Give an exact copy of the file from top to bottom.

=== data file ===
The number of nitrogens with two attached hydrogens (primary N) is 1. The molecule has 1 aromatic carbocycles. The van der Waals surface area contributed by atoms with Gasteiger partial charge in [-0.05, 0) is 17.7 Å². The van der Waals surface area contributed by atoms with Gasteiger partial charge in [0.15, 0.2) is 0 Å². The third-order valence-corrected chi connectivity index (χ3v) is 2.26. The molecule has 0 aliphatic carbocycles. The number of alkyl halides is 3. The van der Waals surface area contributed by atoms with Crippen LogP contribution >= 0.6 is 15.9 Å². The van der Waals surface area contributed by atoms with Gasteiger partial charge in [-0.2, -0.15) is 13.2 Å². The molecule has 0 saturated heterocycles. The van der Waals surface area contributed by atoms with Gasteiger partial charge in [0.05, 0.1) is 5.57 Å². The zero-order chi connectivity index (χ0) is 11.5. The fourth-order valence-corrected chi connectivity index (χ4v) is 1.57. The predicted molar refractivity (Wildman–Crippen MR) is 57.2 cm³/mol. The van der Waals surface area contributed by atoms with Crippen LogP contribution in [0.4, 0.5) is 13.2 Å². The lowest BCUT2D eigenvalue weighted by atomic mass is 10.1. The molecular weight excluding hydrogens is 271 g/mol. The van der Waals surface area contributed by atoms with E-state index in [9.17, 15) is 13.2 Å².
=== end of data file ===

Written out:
The number of nitrogens with two attached hydrogens (primary N) is 1. The molecule has 1 aromatic carbocycles. The van der Waals surface area contributed by atoms with Gasteiger partial charge in [-0.05, 0) is 17.7 Å². The van der Waals surface area contributed by atoms with Gasteiger partial charge in [0.15, 0.2) is 0 Å². The third-order valence-corrected chi connectivity index (χ3v) is 2.26. The molecule has 0 aliphatic carbocycles. The number of alkyl halides is 3. The van der Waals surface area contributed by atoms with Crippen LogP contribution >= 0.6 is 15.9 Å². The van der Waals surface area contributed by atoms with Gasteiger partial charge in [-0.2, -0.15) is 13.2 Å². The molecule has 0 saturated heterocycles. The van der Waals surface area contributed by atoms with Gasteiger partial charge in [0.05, 0.1) is 5.57 Å². The zero-order chi connectivity index (χ0) is 11.5. The fourth-order valence-corrected chi connectivity index (χ4v) is 1.57. The predicted molar refractivity (Wildman–Crippen MR) is 57.2 cm³/mol. The van der Waals surface area contributed by atoms with Crippen LogP contribution in [0.4, 0.5) is 13.2 Å². The lowest BCUT2D eigenvalue weighted by atomic mass is 10.1. The molecular weight excluding hydrogens is 271 g/mol. The van der Waals surface area contributed by atoms with E-state index in [9.17, 15) is 13.2 Å².